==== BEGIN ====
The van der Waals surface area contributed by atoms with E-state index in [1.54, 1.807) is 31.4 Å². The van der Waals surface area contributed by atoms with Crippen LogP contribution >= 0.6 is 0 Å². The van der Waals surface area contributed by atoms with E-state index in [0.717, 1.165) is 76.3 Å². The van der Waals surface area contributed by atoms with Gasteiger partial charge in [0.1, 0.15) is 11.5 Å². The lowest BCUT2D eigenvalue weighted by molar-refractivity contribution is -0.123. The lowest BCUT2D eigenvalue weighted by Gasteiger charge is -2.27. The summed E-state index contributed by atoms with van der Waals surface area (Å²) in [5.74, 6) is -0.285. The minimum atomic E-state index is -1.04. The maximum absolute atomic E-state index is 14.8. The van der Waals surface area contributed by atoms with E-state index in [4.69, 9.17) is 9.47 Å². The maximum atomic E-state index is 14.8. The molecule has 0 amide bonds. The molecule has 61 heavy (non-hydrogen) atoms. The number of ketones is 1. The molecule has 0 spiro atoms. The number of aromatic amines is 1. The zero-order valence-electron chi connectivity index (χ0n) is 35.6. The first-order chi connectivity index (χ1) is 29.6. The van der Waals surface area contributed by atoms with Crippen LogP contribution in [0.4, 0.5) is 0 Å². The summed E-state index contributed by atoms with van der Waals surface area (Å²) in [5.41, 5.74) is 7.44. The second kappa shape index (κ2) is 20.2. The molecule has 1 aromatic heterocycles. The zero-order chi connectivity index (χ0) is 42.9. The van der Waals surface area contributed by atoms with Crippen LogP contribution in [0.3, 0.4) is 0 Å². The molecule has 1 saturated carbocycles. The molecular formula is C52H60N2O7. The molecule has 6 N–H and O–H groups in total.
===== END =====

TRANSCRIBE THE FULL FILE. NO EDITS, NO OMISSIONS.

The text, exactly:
The van der Waals surface area contributed by atoms with E-state index in [1.54, 1.807) is 31.4 Å². The van der Waals surface area contributed by atoms with Crippen LogP contribution >= 0.6 is 0 Å². The van der Waals surface area contributed by atoms with E-state index in [0.717, 1.165) is 76.3 Å². The van der Waals surface area contributed by atoms with Gasteiger partial charge in [0.1, 0.15) is 11.5 Å². The lowest BCUT2D eigenvalue weighted by molar-refractivity contribution is -0.123. The lowest BCUT2D eigenvalue weighted by Gasteiger charge is -2.27. The summed E-state index contributed by atoms with van der Waals surface area (Å²) in [5.74, 6) is -0.285. The minimum atomic E-state index is -1.04. The maximum absolute atomic E-state index is 14.8. The van der Waals surface area contributed by atoms with E-state index in [4.69, 9.17) is 9.47 Å². The maximum atomic E-state index is 14.8. The molecule has 0 amide bonds. The molecule has 61 heavy (non-hydrogen) atoms. The number of ketones is 1. The molecule has 0 spiro atoms. The number of aromatic amines is 1. The zero-order valence-electron chi connectivity index (χ0n) is 35.6. The first-order chi connectivity index (χ1) is 29.6. The van der Waals surface area contributed by atoms with Crippen LogP contribution in [0.4, 0.5) is 0 Å². The summed E-state index contributed by atoms with van der Waals surface area (Å²) in [5.41, 5.74) is 7.44. The second kappa shape index (κ2) is 20.2. The molecule has 1 aromatic heterocycles. The zero-order chi connectivity index (χ0) is 42.9. The van der Waals surface area contributed by atoms with Crippen LogP contribution in [0.3, 0.4) is 0 Å². The molecule has 1 saturated carbocycles. The molecular formula is C52H60N2O7. The molecule has 6 N–H and O–H groups in total.